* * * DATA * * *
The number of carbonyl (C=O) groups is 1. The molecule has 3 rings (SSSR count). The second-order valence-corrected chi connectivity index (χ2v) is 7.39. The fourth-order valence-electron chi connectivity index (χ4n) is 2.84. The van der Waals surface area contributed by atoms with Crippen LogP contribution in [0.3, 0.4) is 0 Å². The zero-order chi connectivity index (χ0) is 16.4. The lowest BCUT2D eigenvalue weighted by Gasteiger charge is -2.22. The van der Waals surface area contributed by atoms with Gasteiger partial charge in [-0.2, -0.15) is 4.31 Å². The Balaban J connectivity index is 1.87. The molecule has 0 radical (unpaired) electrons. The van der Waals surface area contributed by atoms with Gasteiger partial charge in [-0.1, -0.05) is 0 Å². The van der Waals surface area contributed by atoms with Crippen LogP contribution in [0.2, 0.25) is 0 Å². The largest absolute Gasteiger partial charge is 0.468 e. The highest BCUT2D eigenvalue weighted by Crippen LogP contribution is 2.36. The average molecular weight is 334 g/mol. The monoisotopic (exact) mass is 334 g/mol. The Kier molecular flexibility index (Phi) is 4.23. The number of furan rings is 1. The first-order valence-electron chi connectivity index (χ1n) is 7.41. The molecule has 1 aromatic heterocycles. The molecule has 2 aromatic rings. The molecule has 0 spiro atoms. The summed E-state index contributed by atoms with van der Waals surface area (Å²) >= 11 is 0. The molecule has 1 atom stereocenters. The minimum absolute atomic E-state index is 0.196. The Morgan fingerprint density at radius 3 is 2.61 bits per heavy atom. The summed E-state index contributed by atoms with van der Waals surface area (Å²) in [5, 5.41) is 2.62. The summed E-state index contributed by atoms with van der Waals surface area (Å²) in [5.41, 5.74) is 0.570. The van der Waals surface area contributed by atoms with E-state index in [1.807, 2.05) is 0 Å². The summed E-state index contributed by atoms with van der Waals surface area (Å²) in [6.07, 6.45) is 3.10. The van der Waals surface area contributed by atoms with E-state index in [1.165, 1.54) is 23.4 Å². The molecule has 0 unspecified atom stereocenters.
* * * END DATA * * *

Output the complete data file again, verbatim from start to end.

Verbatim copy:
The number of carbonyl (C=O) groups is 1. The molecule has 3 rings (SSSR count). The second-order valence-corrected chi connectivity index (χ2v) is 7.39. The fourth-order valence-electron chi connectivity index (χ4n) is 2.84. The van der Waals surface area contributed by atoms with Crippen LogP contribution in [0.3, 0.4) is 0 Å². The zero-order chi connectivity index (χ0) is 16.4. The lowest BCUT2D eigenvalue weighted by Gasteiger charge is -2.22. The van der Waals surface area contributed by atoms with Gasteiger partial charge in [-0.2, -0.15) is 4.31 Å². The Balaban J connectivity index is 1.87. The molecule has 0 radical (unpaired) electrons. The van der Waals surface area contributed by atoms with Gasteiger partial charge in [-0.1, -0.05) is 0 Å². The van der Waals surface area contributed by atoms with Crippen LogP contribution in [0.2, 0.25) is 0 Å². The largest absolute Gasteiger partial charge is 0.468 e. The highest BCUT2D eigenvalue weighted by Crippen LogP contribution is 2.36. The average molecular weight is 334 g/mol. The monoisotopic (exact) mass is 334 g/mol. The Kier molecular flexibility index (Phi) is 4.23. The number of furan rings is 1. The first-order valence-electron chi connectivity index (χ1n) is 7.41. The molecule has 1 aromatic heterocycles. The molecule has 2 aromatic rings. The molecule has 0 spiro atoms. The summed E-state index contributed by atoms with van der Waals surface area (Å²) >= 11 is 0. The molecule has 1 atom stereocenters. The minimum absolute atomic E-state index is 0.196. The Morgan fingerprint density at radius 3 is 2.61 bits per heavy atom. The summed E-state index contributed by atoms with van der Waals surface area (Å²) in [5, 5.41) is 2.62. The summed E-state index contributed by atoms with van der Waals surface area (Å²) in [5.41, 5.74) is 0.570. The van der Waals surface area contributed by atoms with E-state index in [1.807, 2.05) is 0 Å². The summed E-state index contributed by atoms with van der Waals surface area (Å²) in [6.07, 6.45) is 3.10. The van der Waals surface area contributed by atoms with E-state index in [1.165, 1.54) is 23.4 Å². The molecule has 0 unspecified atom stereocenters.